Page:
Contact a Humanities Office or Academic unit.
Find your course outlines.

Dr. David Harris Smith and a team of co-investigators led by principal investigators Dr. Mary Ellen Foster (Glasgow University) and Dr. Samina Ali (University of Alberta) will explore the use of AI social robots to improve children’s health care experiences thanks to funding from the Canada-UK AI Initiative.

This project is a Canada-UK collaboration, involving two partners from the UK (University of Glasgow, Heriot-Watt University) and five partners from Canada (University of Alberta, University of Toronto, McMaster University, Ryerson University, Dalhousie University). The work is interdisciplinary: technical software development will take place in the UK, while co-design and usability studies and clinical research will be done in Canada.

Children experience pain and distress in clinical settings every day, and the negative consequences of unaddressed pain can be both short-term (e.g. fear, distress, inability to perform procedures) and long-term (e.g. needle phobia, anxiety). In a series of small, innovative studies by project team members, a Nao humanoid robot has been used to deliver cognitive behavioural therapy-based interventions during needle-based procedures. The results of these early studies have been positive, showing high acceptance among the target population as well as promising initial clinical results. However, these studies were all hindered by a critical technical limitation: in all cases, the robot was remotely operated and employed purely scripted behaviour with limited AI support, diminishing the flexibility and robustness of its behaviour as well as its potential to offer personalised, adaptive procedural support to children. In this project, the researchers aim to address this limitation by developing and evaluating a clinically relevant and responsive AI enhanced social robot. The researchers propose that interaction with a robust, adaptive, socially intelligent robot can effectively distract children during painful clinical procedures, thereby reducing pain and distress.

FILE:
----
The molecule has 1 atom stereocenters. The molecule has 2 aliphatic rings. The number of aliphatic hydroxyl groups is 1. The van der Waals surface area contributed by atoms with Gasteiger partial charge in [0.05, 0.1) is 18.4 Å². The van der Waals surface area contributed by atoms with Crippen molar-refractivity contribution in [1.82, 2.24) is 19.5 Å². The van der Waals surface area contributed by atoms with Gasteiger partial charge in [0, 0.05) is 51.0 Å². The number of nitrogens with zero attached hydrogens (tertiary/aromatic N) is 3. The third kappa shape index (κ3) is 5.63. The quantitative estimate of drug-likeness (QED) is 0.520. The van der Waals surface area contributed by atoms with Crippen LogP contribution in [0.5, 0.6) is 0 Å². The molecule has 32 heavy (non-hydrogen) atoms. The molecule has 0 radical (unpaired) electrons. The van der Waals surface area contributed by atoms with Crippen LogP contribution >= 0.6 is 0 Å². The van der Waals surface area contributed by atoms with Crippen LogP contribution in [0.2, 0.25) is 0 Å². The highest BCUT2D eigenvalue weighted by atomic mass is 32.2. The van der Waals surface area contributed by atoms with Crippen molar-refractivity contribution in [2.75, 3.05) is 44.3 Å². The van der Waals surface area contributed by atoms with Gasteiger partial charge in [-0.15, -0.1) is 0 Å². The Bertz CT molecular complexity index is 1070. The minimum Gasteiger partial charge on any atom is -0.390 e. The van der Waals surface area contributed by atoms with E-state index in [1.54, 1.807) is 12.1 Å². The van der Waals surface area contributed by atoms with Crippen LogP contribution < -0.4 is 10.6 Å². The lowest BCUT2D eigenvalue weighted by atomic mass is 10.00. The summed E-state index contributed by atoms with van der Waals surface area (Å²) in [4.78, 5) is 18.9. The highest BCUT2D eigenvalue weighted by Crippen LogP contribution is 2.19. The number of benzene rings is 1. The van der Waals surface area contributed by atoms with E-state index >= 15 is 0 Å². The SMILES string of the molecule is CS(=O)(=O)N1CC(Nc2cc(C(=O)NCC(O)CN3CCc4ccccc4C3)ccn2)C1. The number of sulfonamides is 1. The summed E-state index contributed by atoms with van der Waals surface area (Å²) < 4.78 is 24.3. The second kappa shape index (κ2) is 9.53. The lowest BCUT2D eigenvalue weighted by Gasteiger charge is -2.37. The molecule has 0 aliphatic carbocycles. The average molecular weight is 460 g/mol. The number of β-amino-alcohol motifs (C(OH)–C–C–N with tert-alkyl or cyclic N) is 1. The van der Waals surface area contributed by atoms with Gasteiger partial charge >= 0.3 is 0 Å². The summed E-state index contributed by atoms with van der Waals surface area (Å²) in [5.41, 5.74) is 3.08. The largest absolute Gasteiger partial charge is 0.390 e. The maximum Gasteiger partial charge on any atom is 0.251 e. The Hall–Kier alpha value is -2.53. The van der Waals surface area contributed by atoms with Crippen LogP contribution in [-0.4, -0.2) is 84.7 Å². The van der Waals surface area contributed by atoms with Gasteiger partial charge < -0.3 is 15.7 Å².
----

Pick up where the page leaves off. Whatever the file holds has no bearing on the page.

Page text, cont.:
The Canada-UK Artificial Intelligence Initiative funding opportunity, valued at $500,000, is offered by the three Canadian federal research funding agencies in collaboration with four research councils part of UK Research and Innovation (UKRI). In addition to promoting interdisciplinary AI, this call will support the development of responsible AI while establishing new partnerships and enhancing infrastructure and training between researchers in Canada and the UK.